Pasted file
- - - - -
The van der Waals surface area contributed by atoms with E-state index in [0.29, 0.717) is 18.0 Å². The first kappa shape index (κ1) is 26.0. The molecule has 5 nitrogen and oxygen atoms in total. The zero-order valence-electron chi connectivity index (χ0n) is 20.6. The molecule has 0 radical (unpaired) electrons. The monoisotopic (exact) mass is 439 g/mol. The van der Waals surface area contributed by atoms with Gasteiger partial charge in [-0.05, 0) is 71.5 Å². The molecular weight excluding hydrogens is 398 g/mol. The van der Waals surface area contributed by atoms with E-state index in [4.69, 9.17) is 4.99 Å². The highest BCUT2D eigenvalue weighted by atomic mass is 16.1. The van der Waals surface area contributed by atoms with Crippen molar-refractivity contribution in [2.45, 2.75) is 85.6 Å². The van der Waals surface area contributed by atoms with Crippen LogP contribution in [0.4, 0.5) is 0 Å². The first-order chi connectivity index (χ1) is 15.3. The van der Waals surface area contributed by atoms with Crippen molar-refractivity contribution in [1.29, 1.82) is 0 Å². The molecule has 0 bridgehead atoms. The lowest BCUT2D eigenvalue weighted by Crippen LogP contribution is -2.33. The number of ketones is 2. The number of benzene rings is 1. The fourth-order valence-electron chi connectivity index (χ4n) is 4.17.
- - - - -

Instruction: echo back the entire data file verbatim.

The van der Waals surface area contributed by atoms with E-state index in [0.29, 0.717) is 18.0 Å². The first kappa shape index (κ1) is 26.0. The molecule has 5 nitrogen and oxygen atoms in total. The zero-order valence-electron chi connectivity index (χ0n) is 20.6. The molecule has 0 radical (unpaired) electrons. The monoisotopic (exact) mass is 439 g/mol. The van der Waals surface area contributed by atoms with Gasteiger partial charge in [-0.05, 0) is 71.5 Å². The molecular weight excluding hydrogens is 398 g/mol. The van der Waals surface area contributed by atoms with E-state index in [4.69, 9.17) is 4.99 Å². The highest BCUT2D eigenvalue weighted by atomic mass is 16.1. The van der Waals surface area contributed by atoms with Crippen molar-refractivity contribution in [2.45, 2.75) is 85.6 Å². The van der Waals surface area contributed by atoms with Crippen LogP contribution in [0.4, 0.5) is 0 Å². The first-order chi connectivity index (χ1) is 15.3. The van der Waals surface area contributed by atoms with Crippen molar-refractivity contribution in [1.29, 1.82) is 0 Å². The molecule has 0 bridgehead atoms. The lowest BCUT2D eigenvalue weighted by Crippen LogP contribution is -2.33. The number of ketones is 2. The number of benzene rings is 1. The fourth-order valence-electron chi connectivity index (χ4n) is 4.17.